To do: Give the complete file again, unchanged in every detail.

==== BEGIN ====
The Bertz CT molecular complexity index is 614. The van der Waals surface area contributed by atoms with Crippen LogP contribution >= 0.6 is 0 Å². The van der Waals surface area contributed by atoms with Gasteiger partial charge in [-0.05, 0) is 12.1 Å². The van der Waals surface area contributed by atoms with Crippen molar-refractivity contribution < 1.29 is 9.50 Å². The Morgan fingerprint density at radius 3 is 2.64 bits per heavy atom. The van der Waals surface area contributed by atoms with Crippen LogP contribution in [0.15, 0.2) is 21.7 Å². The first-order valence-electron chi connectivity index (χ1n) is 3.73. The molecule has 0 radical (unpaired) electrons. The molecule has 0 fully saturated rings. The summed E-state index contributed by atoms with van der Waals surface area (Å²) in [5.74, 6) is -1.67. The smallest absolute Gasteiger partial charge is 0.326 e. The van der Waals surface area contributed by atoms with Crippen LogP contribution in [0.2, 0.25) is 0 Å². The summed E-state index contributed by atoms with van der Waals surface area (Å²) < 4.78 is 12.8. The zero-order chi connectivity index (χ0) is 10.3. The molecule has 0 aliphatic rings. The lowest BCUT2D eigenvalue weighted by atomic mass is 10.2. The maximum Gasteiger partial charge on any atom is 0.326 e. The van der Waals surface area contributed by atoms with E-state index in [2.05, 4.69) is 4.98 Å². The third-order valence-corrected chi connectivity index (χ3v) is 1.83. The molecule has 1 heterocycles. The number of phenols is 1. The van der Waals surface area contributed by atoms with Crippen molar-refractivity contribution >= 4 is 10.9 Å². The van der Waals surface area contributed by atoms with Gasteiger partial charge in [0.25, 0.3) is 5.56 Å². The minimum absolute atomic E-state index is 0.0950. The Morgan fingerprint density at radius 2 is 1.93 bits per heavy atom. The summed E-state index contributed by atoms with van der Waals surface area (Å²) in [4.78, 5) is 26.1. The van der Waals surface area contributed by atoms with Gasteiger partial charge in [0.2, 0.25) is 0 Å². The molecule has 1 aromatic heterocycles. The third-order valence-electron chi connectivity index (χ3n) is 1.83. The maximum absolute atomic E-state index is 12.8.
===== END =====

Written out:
The Bertz CT molecular complexity index is 614. The van der Waals surface area contributed by atoms with Crippen LogP contribution >= 0.6 is 0 Å². The van der Waals surface area contributed by atoms with Gasteiger partial charge in [-0.05, 0) is 12.1 Å². The van der Waals surface area contributed by atoms with Crippen molar-refractivity contribution < 1.29 is 9.50 Å². The Morgan fingerprint density at radius 3 is 2.64 bits per heavy atom. The van der Waals surface area contributed by atoms with Crippen LogP contribution in [0.15, 0.2) is 21.7 Å². The first-order valence-electron chi connectivity index (χ1n) is 3.73. The molecule has 0 radical (unpaired) electrons. The molecule has 0 fully saturated rings. The summed E-state index contributed by atoms with van der Waals surface area (Å²) in [5.74, 6) is -1.67. The smallest absolute Gasteiger partial charge is 0.326 e. The van der Waals surface area contributed by atoms with Crippen LogP contribution in [0.2, 0.25) is 0 Å². The summed E-state index contributed by atoms with van der Waals surface area (Å²) < 4.78 is 12.8. The zero-order chi connectivity index (χ0) is 10.3. The molecule has 0 aliphatic rings. The lowest BCUT2D eigenvalue weighted by atomic mass is 10.2. The maximum Gasteiger partial charge on any atom is 0.326 e. The van der Waals surface area contributed by atoms with E-state index in [2.05, 4.69) is 4.98 Å². The third-order valence-corrected chi connectivity index (χ3v) is 1.83. The molecule has 1 heterocycles. The number of phenols is 1. The van der Waals surface area contributed by atoms with Crippen molar-refractivity contribution >= 4 is 10.9 Å². The van der Waals surface area contributed by atoms with Gasteiger partial charge in [0.25, 0.3) is 5.56 Å². The minimum absolute atomic E-state index is 0.0950. The Morgan fingerprint density at radius 2 is 1.93 bits per heavy atom. The summed E-state index contributed by atoms with van der Waals surface area (Å²) in [4.78, 5) is 26.1. The van der Waals surface area contributed by atoms with Gasteiger partial charge in [0.2, 0.25) is 0 Å². The molecule has 1 aromatic heterocycles. The third-order valence-electron chi connectivity index (χ3n) is 1.83. The maximum absolute atomic E-state index is 12.8.